If you've never looked closely at coins before, you may think they're pretty much all the same. You may think they're boring and don't have much to say. If that's how you think about coins, boy, are you in for a surprise!
Coins tell a story. The way they tell it is sometimes direct, sometimes indirect. Some parts of the story are in the words and pictures stamped right into the metal, and some parts are in the scratches, nicks, and cuts. It takes a good detective to put them all together and come up with an open-and-shut case. The trick is knowing what clues to look for and what the clues mean when you find them.
Here's a chance to practice finding hidden things. Just click on the case icon.
As you pause your mouse over each part of the coin below, the name of the part may pop up. If you click on each part, you'll get information about it. See if you can find all the parts listed on the left.
Let's break for a puzzle! Case number 12 should be easy for you now that you know the parts of a coin. Just click the case icon.
Not all coins have all of these features. In fact, if a feature is missing, it can tell as much about the coin as if it were there—but that's where your detective work goes beyond the markings on the coin itself.
For example, take the mint mark. Today's coins use four: Philadelphia (P), Denver (D), San Francisco (S), and West Point (W). But other branches have operated in our nation's past, including New Orleans (O), Charlotte (C), and Carson City (CC). Denver's "D" used to stand for Dahlonega, Georgia (between 1838 and 1861).
But you may find some real United States coins that don't have any mint mark at all. The reason is that the first branch, in Philadelphia, used to be the only branch. A mint mark wasn't needed when there was only one place that made coins. When others opened, Philadelphia's coins were known by having no mint mark, up until 1979 (except for nickels struck between 1942 and 1945). In 1979, the "P" mark first appeared on the dollar coin, then on all coins minted there except the cent.
Most mint marks were on the reverse before 1965 and on the obverse after.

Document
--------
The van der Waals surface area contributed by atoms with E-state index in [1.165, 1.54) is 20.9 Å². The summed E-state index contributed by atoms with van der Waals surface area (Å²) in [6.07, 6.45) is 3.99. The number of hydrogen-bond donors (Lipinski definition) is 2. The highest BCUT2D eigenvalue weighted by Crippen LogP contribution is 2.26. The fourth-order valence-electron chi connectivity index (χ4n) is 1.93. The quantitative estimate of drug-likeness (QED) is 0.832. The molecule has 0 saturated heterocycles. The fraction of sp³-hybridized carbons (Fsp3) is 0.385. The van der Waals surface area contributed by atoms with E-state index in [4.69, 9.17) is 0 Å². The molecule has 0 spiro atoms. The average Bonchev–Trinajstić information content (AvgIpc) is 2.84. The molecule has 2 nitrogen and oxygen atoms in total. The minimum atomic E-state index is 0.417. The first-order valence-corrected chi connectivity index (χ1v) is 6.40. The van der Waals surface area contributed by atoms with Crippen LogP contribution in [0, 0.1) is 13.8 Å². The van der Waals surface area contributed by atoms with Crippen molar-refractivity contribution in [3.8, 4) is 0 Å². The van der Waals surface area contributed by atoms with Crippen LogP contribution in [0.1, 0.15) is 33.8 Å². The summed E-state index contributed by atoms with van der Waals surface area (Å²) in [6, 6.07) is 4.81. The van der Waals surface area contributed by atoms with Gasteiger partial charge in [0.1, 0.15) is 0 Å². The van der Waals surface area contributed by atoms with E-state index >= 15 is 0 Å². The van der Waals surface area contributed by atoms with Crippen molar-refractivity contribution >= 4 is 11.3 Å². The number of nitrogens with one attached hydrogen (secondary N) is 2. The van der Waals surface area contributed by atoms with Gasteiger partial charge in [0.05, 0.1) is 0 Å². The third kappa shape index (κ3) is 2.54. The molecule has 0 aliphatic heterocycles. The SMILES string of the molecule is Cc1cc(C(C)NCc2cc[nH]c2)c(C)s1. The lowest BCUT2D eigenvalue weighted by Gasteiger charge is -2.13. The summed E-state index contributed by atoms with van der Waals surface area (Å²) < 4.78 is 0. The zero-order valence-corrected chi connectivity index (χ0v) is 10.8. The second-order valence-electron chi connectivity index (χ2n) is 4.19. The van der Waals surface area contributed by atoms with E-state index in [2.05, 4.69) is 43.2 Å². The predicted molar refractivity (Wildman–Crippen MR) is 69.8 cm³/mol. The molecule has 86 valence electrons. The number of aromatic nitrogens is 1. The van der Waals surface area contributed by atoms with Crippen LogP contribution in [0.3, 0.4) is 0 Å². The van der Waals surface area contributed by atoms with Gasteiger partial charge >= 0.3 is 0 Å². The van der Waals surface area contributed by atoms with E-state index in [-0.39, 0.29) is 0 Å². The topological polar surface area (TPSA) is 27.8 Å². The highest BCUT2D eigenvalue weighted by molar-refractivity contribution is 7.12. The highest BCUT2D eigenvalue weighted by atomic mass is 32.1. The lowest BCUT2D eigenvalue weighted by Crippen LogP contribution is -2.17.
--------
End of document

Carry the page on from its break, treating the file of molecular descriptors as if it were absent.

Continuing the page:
When you look for clues, look carefully! For example, the coin's date is usually on the obverse (front), including on quarter dollars. But the quarters in the 50 State Quarters® Program have their date on the reverse! If you only looked at the obverse, you might think the date was missing.
A special bill had to be passed in Congress to allow the quarters' inscriptions to change sides so that there would be more room for the special designs and legends of each state on the reverse.
Materials play a part in the mystery of coins, too. The kind of metals that are used tell you what raw materials were available at the time and place the coin was made and what was valuable at that time and place in history.
You can also guess the material from clues on the coin, if you know coin history. For example, if you have a quarter that was made between 1932 and 1964, you can be sure it's made of silver. After 1964, our dimes, quarters, half dollars, and dollars have been clad—that is, made like a metal sandwich—and none of those metal layers is silver.
Sometimes coin markings raise more questions than they answer. For example, look at the legend on this penny. Why would it say "not one cent"? Isn't that a strange marking! If it's not a cent, then what is it?
Coins like this were made during the Civil War because there weren't enough coins circulating to do daily business. Store owners minted their own cents to give as change, but since the coins weren't "real" money made by the government, "not one cent" was stamped on them.
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Well, we can't tell why the legend is there just by looking at the coin, but it's a clue. Now we have to look at history to see why it was put there. But you don't have to pore over your history books right now to find out. Just click on the coin and I'll tell you history's secret.
Coins can give lots of clues about history. They can show portraits that really look like the people they show. They can have sayings on them that tell about the people's ideals, political views, and sense of beauty. And of course, they show what the people called their money and maybe what language they spoke—though for many years most coin legends were written in Latin because that was the international language of educated people.
So you see that, by learning to speak the language of coins, you can uncover many of their secrets and mysteries. But before coins can speak to you, you have to find them! After all, they're not going to come looking for you!
Here are TWO activities to test your newfound numismatic knowledge. You can click on either icon or both before you hurry on to Lesson Three, where you'll get some clues about how to find and save the coins you love.